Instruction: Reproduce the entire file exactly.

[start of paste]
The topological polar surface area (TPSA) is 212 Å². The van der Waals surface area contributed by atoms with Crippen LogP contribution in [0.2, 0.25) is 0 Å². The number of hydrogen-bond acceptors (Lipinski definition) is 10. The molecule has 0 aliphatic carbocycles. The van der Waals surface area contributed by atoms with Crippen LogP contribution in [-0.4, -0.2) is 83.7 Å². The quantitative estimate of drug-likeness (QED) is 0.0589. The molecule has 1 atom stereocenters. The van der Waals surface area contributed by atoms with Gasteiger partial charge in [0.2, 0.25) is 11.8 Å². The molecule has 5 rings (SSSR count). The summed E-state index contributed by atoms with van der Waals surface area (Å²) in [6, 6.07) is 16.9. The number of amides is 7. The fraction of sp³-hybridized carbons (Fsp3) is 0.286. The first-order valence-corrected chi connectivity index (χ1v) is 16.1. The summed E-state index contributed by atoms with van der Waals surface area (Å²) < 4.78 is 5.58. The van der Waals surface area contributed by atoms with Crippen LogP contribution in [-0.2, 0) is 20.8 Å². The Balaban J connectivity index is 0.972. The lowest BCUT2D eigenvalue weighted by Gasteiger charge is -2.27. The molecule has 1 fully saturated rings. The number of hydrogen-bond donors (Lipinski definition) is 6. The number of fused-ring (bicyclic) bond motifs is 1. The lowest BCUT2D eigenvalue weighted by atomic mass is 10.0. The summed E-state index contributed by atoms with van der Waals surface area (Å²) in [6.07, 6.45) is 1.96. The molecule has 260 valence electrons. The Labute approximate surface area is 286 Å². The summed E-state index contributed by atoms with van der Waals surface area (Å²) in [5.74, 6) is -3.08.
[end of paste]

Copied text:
The topological polar surface area (TPSA) is 212 Å². The van der Waals surface area contributed by atoms with Crippen LogP contribution in [0.2, 0.25) is 0 Å². The number of hydrogen-bond acceptors (Lipinski definition) is 10. The molecule has 0 aliphatic carbocycles. The van der Waals surface area contributed by atoms with Crippen LogP contribution in [-0.4, -0.2) is 83.7 Å². The quantitative estimate of drug-likeness (QED) is 0.0589. The molecule has 1 atom stereocenters. The van der Waals surface area contributed by atoms with Gasteiger partial charge in [0.2, 0.25) is 11.8 Å². The molecule has 5 rings (SSSR count). The summed E-state index contributed by atoms with van der Waals surface area (Å²) in [6, 6.07) is 16.9. The number of amides is 7. The fraction of sp³-hybridized carbons (Fsp3) is 0.286. The first-order valence-corrected chi connectivity index (χ1v) is 16.1. The summed E-state index contributed by atoms with van der Waals surface area (Å²) < 4.78 is 5.58. The van der Waals surface area contributed by atoms with Crippen LogP contribution in [-0.2, 0) is 20.8 Å². The Balaban J connectivity index is 0.972. The lowest BCUT2D eigenvalue weighted by Gasteiger charge is -2.27. The molecule has 1 fully saturated rings. The number of hydrogen-bond donors (Lipinski definition) is 6. The number of fused-ring (bicyclic) bond motifs is 1. The lowest BCUT2D eigenvalue weighted by atomic mass is 10.0. The summed E-state index contributed by atoms with van der Waals surface area (Å²) in [6.07, 6.45) is 1.96. The molecule has 260 valence electrons. The Labute approximate surface area is 286 Å². The summed E-state index contributed by atoms with van der Waals surface area (Å²) in [5.74, 6) is -3.08.